While Spider-Man deals with Kraven the Hunter’s son Alyosha and Kraven’s ex-lover Calypso the two new “super-heroes” make the rounds in a vehicle even more ridiculous than the Spider-Mobile… the Bear-Mobile. Markham, true to form, quickly totals his new set of wheels by driving it into the Hudson (didn’t this happen to the Spider-Mobile also?). Why did he do this? Because he thought it was equipped with aqua gear. It wasn’t.
The two eventually stumble upon a bank robbery being committed by the White Rabbit gang led by White Rabbit herself. She demands one billion dollars from the city or, as she puts it, “the dynamic duo are doomed”. The mayor responds by coughing up a portion of the ransom… $2.50.
All of these setbacks, from his ill-fated attempt at a rematch to his equally humiliating run as a hero, prove to be too much for Markham so he lays low for a while. He occasionally turns up as background fodder in a panel or two, typically in bars (Spider-Man: Get Kraven #1, 2002). And then, in perhaps one of the more shameful issues to bear the name of Spider-Man, we see a lonely Grizzly searching for love online (Spider-Man Tangled Web #19, 2002). I hate to even include this little story (my apologies to Mr. Markham) but I would be remiss if I didn’t. Freshly out of prison Markham sets up an online dating profile and the only kiss he gets is from the Rhino. Yes… you read that right. The Rhino. I’m not going to even go into how that little transgression happened (suffice to say it was an accident of which neither of them are proud). How Markham even landed in prison is never explained for the last time we saw him was during his attempt to go straight. Perhaps it was the result of some shenanigans instigated by a late night drinking session.
Between bar visits (Sentry #5) he is cold-cocked by Starfox (She-Hulk #5, 2005) and is blown up by the Punisher while attending a villains-only funeral for Stilt-Man (Punisher War Journal #4 2007). He tangles with the Punisher again (Punisher War Journal #14-15, 2007) when Alyosha Kravinoff puts together a menagerie of animal themed super-villains. These include the Rhino, the Vulture, Kangaroo, Tiger-Shark, Mandrill, among others. Drugged and made mentally unstable they turn on each other with the Grizzly ripping off one of Man-Bull’s horns.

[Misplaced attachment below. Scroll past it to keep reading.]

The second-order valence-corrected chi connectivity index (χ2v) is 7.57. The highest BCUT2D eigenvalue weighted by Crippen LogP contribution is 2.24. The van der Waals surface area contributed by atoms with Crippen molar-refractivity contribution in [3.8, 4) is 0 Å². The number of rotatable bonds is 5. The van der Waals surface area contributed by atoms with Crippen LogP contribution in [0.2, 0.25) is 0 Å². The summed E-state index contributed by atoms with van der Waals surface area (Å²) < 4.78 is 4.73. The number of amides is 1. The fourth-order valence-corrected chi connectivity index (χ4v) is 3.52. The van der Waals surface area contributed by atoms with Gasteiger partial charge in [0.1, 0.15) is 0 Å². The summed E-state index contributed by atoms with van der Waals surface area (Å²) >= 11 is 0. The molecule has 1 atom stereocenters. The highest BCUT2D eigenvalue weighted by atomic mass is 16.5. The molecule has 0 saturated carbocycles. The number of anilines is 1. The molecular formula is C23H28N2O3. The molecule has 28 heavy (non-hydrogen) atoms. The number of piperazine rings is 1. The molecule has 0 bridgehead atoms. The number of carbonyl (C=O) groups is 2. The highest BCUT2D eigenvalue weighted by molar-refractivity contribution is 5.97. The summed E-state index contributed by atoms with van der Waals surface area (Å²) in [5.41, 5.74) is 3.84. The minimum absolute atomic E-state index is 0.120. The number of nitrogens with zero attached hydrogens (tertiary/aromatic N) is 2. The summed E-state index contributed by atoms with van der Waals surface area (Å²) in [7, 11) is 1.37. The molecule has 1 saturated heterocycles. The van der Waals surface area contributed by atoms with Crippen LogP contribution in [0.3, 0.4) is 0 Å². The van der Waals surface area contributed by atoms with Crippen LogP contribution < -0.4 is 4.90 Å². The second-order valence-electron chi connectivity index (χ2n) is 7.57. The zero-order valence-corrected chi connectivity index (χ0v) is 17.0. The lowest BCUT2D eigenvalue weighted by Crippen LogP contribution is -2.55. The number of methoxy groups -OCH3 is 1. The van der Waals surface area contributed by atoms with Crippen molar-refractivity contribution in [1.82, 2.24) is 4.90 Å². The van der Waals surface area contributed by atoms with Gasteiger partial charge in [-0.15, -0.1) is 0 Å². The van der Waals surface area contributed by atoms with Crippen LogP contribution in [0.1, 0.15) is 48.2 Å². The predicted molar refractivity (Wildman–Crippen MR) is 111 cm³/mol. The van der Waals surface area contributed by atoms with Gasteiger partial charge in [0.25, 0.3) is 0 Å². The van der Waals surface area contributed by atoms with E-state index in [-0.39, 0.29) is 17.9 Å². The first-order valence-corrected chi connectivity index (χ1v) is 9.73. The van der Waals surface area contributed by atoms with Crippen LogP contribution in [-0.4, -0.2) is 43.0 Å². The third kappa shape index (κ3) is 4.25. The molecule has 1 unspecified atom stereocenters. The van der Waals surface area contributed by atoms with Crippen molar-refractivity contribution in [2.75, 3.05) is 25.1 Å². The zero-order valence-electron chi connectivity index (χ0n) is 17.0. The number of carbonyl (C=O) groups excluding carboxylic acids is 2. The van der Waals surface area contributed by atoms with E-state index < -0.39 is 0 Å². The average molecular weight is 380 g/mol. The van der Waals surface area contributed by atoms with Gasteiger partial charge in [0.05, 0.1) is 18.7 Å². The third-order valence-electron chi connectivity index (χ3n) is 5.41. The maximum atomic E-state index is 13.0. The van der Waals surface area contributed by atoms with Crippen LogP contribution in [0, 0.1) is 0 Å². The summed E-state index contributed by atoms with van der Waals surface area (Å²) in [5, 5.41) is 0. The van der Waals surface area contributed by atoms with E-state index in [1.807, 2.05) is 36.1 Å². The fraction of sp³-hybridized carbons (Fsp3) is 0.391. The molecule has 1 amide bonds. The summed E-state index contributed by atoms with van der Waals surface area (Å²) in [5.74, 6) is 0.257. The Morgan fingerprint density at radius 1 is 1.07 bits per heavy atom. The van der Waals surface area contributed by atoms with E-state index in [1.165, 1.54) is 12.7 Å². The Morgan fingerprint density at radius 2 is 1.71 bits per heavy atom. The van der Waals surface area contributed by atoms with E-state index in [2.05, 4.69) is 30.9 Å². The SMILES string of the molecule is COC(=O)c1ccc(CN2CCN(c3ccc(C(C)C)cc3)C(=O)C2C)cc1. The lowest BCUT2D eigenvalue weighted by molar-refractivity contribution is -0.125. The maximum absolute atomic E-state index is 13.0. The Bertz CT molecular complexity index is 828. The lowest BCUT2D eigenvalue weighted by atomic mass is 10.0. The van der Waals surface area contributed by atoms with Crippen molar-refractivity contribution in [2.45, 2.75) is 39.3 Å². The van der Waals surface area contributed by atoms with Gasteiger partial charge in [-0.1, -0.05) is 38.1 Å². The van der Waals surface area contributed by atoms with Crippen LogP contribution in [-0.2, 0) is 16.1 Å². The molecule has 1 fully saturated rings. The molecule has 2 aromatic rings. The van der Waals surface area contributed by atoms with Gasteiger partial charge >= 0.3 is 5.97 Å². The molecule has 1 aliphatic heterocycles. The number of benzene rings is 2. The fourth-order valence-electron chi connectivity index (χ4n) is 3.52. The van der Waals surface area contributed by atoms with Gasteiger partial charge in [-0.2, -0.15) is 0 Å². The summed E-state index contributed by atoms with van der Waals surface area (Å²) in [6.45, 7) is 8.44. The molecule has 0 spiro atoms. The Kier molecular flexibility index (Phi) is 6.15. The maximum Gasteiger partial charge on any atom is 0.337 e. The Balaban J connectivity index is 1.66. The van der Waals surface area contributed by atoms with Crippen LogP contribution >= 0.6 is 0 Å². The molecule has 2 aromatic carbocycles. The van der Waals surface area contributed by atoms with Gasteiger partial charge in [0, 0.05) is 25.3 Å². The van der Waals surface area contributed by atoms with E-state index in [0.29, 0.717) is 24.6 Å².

Markham kept an even lower profile after that. When money became a problem he went out west to rob a casino (Deadpool #23-25, 2008). In a complicated game of betrayals Deadpool gets the best of Markham and leaves him holding the bag… of Deadpool cash.
Since he’s already out west Markham decides to make the best of it, joining up with the forces of evil during Norman Osborn’s ‘Dark Reign’ days. In California he joins the Atlas Foundation (Agents of Atlas #2 & #5, 2009) and is eventually given the order to track down and kill the Punisher (Punisher #4-5, 2009). He, of course, fails.
Despite all of this, Norman Osborn sees something in Markham. Perhaps it’s stubbornness. Whatever it is, Osborn brings Markham in to join the Thunderbolts in order to take down the Atlas Foundation which is imploding (Thunderbolts #139-143, 2010). Markham eventually finds himself at the Siege of Asgard and battling the Mighty Avengers while trying to capture the Spear of Odin for Osborn. He manages to grab hold it briefly before being taken down by a diminutive Ant-Man who flies into his ear and ruptures his ear drum with one well-placed boot kick.
So where is Markham today? I am happy to say that he is no longer on the Raft. As you may know, the Raft is no longer a containment for super-villains as it was most recently converted into a headquarters for Spider-Ock (Superior Spider-Man #13, 2013). Unfortunately he is not doing so well as this sequence shows (The Superior Foes of Spider-Man #11, 2014).
He may be down on his luck but he is most certainly alive and kicking.